Until now, many US customers’ infuriating, confusing, and/or expensive issues with their internet service provider (ISP) have either remained largely anecdotal, or backed up by studies contingent on data gleaned from publicly available sources. This morning, however, Consumer Reports, in partnership with The Verge, provided context to at least some of the data via a new, massive study collating records of ISP companies’ widely varying prices, speeds, and dizzying fee systems.
After collecting and analyzing 22,000 customer bills from over 500 separate ISPs across various connectivities like coaxial cable, satellite, fixed wireless, DSL, and fiber optics, Consumer Reports found that the state of the ISP industry is pretty bleak and expensive, not to mention almost wholly contingent on where one is located. “[Consumer Reports] launched this initiative to find out the true cost of internet service. While we expected some confusing bills, we were surprised to see how difficult it was for consumers to understand what they’re paying for and the frequency of hidden fees,” said Jonathan Schwantes, senior policy counsel at Consumer Reports, adding that, “These findings should alarm policymakers and regulators about the lack of competition in the marketplace and the tactics providers deploy to increase profits.”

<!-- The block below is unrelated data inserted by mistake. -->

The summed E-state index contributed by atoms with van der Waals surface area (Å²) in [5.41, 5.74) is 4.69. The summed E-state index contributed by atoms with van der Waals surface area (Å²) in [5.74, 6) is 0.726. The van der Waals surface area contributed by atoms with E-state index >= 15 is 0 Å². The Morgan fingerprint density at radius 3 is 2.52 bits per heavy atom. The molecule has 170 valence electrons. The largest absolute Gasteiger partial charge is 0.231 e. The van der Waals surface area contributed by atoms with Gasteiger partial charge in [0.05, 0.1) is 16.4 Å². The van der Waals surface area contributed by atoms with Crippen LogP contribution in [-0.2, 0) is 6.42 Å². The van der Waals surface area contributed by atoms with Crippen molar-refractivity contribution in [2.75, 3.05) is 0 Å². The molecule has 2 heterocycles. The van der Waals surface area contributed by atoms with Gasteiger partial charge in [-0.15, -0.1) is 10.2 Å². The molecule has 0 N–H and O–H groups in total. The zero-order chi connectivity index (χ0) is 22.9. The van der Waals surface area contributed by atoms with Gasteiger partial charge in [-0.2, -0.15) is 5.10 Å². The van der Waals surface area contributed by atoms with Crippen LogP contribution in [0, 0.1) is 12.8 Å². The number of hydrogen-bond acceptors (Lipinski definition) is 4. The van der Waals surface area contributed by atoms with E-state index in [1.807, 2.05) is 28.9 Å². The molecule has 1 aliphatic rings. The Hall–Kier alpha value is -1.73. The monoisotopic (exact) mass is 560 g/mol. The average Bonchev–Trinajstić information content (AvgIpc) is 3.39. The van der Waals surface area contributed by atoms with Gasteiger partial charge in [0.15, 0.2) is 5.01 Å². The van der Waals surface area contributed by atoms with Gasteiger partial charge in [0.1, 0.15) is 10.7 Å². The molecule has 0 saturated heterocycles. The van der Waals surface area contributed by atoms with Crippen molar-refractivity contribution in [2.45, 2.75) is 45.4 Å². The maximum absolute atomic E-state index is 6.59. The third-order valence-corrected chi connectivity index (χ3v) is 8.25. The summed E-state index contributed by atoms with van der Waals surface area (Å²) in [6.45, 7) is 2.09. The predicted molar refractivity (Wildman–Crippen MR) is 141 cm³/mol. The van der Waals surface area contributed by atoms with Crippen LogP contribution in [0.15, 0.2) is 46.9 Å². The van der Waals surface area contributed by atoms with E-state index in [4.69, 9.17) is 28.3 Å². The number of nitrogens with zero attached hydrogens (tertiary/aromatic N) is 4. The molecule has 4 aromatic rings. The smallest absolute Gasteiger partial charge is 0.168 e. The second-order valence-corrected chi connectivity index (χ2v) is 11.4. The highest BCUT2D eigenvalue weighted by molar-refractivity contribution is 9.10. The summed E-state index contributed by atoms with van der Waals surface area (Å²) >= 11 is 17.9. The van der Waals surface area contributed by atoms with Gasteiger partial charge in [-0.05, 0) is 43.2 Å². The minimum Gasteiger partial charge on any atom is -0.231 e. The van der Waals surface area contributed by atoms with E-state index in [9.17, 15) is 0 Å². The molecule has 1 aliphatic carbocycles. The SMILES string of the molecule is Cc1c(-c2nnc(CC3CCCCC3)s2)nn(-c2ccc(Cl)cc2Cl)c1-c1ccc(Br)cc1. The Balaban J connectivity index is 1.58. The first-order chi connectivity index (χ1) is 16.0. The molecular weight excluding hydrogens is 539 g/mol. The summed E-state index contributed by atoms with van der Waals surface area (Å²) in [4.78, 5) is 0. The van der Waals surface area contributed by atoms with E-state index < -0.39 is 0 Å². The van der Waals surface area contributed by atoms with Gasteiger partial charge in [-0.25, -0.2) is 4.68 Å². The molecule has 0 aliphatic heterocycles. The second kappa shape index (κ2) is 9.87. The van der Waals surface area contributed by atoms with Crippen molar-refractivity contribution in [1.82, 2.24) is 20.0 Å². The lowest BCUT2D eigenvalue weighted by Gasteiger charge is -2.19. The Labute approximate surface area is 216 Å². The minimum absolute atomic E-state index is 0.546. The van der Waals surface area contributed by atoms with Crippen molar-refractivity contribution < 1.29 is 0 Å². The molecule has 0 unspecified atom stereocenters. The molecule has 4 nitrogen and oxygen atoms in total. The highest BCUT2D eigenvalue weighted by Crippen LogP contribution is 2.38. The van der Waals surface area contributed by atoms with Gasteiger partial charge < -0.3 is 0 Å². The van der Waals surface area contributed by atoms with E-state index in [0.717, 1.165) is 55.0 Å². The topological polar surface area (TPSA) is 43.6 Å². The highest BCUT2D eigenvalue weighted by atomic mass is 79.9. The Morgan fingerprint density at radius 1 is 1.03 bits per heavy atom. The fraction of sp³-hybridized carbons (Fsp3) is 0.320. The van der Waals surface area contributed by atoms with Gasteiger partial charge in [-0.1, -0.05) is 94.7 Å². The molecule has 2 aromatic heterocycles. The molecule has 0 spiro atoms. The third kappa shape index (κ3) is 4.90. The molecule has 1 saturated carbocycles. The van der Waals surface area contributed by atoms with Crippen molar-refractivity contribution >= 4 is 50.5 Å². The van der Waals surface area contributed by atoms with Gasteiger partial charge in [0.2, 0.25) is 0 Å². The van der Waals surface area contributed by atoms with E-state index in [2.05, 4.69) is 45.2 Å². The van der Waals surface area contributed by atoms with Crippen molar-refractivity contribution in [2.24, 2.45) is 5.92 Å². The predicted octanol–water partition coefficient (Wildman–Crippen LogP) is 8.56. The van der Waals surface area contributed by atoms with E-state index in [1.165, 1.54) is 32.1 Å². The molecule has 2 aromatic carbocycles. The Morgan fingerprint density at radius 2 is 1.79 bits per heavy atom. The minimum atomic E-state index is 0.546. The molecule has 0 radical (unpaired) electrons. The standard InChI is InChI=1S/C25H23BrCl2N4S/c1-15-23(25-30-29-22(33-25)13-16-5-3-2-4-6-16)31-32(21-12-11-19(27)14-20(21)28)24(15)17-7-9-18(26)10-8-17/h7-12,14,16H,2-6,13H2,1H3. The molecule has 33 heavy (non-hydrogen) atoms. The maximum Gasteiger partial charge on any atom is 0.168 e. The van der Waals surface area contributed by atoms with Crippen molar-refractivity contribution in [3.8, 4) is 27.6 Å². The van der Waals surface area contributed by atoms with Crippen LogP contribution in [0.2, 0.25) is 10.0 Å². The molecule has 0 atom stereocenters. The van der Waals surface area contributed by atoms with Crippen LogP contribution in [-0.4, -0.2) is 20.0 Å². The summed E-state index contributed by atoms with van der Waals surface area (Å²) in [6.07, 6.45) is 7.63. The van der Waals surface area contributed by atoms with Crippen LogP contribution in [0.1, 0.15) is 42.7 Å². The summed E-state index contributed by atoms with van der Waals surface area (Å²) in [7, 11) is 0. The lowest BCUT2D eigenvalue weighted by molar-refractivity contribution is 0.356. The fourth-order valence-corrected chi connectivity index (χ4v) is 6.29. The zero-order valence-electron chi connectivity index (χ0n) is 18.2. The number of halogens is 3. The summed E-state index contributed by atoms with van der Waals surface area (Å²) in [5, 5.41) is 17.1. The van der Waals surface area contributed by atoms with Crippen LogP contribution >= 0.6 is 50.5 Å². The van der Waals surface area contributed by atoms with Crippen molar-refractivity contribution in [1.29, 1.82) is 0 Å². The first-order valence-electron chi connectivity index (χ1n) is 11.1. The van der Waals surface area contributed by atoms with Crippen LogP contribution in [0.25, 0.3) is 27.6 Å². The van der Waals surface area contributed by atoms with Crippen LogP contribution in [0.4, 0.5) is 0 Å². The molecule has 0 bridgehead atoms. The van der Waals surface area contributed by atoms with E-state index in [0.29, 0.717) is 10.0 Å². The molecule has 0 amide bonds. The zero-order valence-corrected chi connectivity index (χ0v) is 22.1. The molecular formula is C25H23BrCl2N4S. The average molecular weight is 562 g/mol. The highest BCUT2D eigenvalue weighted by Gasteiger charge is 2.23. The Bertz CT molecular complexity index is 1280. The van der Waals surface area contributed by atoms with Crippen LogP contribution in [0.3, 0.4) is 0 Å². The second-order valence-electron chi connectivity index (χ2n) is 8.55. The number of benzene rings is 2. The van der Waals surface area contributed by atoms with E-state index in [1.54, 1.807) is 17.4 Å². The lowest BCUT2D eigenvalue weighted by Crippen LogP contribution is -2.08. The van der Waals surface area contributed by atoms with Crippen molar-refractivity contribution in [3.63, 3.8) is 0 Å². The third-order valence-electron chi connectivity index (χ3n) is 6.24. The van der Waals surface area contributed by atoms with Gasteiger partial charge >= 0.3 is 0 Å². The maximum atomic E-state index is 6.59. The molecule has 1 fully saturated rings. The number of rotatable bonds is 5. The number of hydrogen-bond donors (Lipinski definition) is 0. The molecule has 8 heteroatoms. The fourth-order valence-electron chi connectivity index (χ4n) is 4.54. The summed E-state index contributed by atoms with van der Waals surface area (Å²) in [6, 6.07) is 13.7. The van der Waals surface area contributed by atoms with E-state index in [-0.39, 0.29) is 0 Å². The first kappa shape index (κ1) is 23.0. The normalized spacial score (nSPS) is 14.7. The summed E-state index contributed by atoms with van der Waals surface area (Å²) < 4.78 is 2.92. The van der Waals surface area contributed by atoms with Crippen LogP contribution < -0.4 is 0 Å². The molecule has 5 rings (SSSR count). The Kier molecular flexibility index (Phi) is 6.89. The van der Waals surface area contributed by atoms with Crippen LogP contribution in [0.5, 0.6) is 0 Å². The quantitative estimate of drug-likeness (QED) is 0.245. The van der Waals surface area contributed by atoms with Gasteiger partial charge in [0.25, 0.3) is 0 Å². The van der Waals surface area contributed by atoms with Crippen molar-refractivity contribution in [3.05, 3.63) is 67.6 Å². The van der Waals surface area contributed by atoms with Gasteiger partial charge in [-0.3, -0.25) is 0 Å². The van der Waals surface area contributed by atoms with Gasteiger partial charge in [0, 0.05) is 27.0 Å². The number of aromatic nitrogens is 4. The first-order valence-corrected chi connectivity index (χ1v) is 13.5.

[Related: Find the perfect internet speed for you.]
Bills provided to The Verge readers were analyzed from all 50 states, as well as Washington, D.C., Puerto Rico, and the US Virgin Islands. Among the study’s many findings—internet pricing often seems often arbitrary, sometimes with pricing that varies between different customers for the exact same service plan, with the overall average coming in around $75 per month. Not only that, but more than a dozen ISPs appear to charge internally imposed fees, often referred to as junk fees, using phrases like “internet infrastructure fee,” “technology service fee,” and “network enhancement fee,” in an attempt to hike monthly costs “without seeming to violate marketing or contractual price commitments.” One of the few instances in which consumers could potentially see slightly lower fees were in areas with increased competition between ISP options—but even then, the decrease only amounted to about $5 in areas with three or more providers.
To begin curbing these inconsistent and often unfair industry standards, Consumer Reports reiterated its support of the Federal Communications Commissions ongoing broadband labelling proceeding, as well as voicing the hope that Congress will pass two bills aimed at reining in the worst of ISPs excesses—the Community Broadband Act and the Uncap America Act. The former proposal would help fund cities’ low-cost municipal broadband services to compete with private providers, while the latter would ensure data caps are only used for network management purposes while prohibiting them where they can’t be adequately justified. You can read a breakdown of the study’s findings at The Verge.